DraftDay Gaming Group Announces Consumer Protection Safeguards
The National Council on Problem Gambling is inviting new consumer protections being employed by DraftDay that aim to offer more player security.
DraftDay Gaming Group, co-owned by Sportech and Viggle, announced plans this week to implement an ‘industry-defining consumer protection initiative’ that will mimic the safeguards that are regulatory by online gambling markets in the United States.
After consulting utilizing the National Council on Problem Gambling (NCPG), DraftDay settled on a group of guidelines that will produce a safer, more transparent daily fantasy sports (DFS) industry.
The business-to-business DFS supplier, that also operates a unique standalone platform, has partnered with GeoComply, IDology, and Paysafe to display how fantasy that is daily could be properly controlled while at the same time protecting players.
‘With calls for stricter consumer protection by many state governments, DraftDay, in conjunction with the NCPG, has established a pair of skill-based fantasy that is daily consumer-oriented policies to address each state’s increased demands for security and accountability,’ DraftDay CEO deep Roberts said in a press release.
The (Daily Dream) Sports Authority
The NCPG is amongst the leading voices in the united states of america with regards to gambling that is discussing and controls, the agency is the primary advocate in fighting for those prone to and affected by problem gambling.
In October, the council included a resolution to its objective to are the DFS that is emerging market.
‘Recent changes in fantasy recreations contests have raised concerns about the potential that is addictive of activities,’ the NCPG stated in its announcement. ‘Fantasy sports players who become preoccupied, unable to stick to limits of time and money and harm that is therefore suffer their emotional or monetary wellness may meet gambling addiction criteria.’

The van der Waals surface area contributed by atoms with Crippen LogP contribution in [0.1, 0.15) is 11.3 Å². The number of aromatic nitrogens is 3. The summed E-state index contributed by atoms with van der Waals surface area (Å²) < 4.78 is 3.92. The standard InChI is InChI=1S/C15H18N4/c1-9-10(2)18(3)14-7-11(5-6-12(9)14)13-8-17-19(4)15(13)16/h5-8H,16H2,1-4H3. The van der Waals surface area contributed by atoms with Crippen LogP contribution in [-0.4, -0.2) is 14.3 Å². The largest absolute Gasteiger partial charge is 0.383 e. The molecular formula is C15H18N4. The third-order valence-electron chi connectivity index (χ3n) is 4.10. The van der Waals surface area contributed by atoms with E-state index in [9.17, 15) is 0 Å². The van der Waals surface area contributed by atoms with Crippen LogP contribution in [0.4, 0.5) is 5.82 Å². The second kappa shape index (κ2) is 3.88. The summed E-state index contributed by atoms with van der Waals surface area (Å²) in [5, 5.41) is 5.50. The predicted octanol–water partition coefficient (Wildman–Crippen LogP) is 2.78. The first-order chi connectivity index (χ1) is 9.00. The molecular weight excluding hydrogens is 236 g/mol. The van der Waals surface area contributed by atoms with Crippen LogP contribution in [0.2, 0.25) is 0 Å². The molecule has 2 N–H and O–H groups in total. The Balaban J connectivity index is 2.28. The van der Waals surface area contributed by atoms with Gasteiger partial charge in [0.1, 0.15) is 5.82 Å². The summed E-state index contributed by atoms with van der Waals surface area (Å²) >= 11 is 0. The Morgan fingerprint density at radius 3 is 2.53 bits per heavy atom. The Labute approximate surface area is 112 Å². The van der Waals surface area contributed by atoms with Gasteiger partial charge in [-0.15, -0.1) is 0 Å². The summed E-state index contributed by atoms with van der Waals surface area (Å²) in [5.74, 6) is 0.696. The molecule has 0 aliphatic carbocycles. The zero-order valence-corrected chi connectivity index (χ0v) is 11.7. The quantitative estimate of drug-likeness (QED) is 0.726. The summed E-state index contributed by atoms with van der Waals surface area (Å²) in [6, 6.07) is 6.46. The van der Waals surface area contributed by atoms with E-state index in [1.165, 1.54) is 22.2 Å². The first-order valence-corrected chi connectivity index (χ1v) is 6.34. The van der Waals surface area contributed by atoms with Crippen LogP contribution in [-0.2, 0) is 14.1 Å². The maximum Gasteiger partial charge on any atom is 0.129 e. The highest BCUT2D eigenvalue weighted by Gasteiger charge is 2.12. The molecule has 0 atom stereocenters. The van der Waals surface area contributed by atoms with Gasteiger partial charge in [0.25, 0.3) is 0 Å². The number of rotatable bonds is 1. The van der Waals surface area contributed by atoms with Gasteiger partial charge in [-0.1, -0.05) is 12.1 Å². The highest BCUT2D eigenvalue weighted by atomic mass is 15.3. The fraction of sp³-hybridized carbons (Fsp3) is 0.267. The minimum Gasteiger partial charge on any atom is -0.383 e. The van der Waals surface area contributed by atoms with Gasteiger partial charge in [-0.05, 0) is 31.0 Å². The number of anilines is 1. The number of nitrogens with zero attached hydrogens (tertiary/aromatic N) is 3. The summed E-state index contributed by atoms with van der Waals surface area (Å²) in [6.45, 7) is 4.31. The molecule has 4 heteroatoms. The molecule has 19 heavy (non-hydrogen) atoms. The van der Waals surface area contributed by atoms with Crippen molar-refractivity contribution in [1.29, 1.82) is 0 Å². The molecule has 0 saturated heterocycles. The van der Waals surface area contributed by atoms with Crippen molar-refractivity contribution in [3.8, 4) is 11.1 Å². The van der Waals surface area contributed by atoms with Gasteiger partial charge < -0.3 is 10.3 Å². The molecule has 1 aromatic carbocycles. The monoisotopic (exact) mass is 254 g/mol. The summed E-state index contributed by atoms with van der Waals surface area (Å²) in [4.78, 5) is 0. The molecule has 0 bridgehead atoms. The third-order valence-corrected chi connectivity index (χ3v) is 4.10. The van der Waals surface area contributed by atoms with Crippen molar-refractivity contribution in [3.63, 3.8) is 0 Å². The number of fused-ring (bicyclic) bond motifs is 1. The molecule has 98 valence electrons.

‘Cases of serious gambling problems stemming from daily fantasy participation have already been reported… Few fantasy sports operators provide customers with appropriate consumer security features.’
DraftDay’s teaming with all the three aforementioned third-party companies directly address those concerns raised by the NCPG.
GeoComply possesses 100 % iGambling market share in the US and is the only ‘compliance grade’ geo-location service in pinpointing where a potential gambler is trying to access an Internet casino.
IDology is a service that is real-time identifies and validates a user’s online authenticity and age before any transactions are permitted to proceed.
Paysafe is an online payment conglomerate that owns Neteller and Skrill, two associated with the leading ecommerce processors.
Welcome to Nevada
Daily fantasy is a topic that is decisive has captivated onlookers in the united states, many states deliberating on the direction to go.
The Silver State is not one of them.
In October, the Nevada Gaming Control Board (GCB) declared DFS illegal and in violation of its current interactive video gaming laws.
‘ In a nutshell, daily fantasy activities constitute recreations pools and gambling games,’ the GCB said in a memorandum. ‘As an outcome, pay-to-play daily fantasy recreations can’t be provided in Nevada without licensure.’
Although the GCB didn’t clearly address the dearth of DFS safeguards in its ruling, for the online gaming business to acquire a license in Nevada it must comply with a string of stipulations including certain game play requirements and safety measures.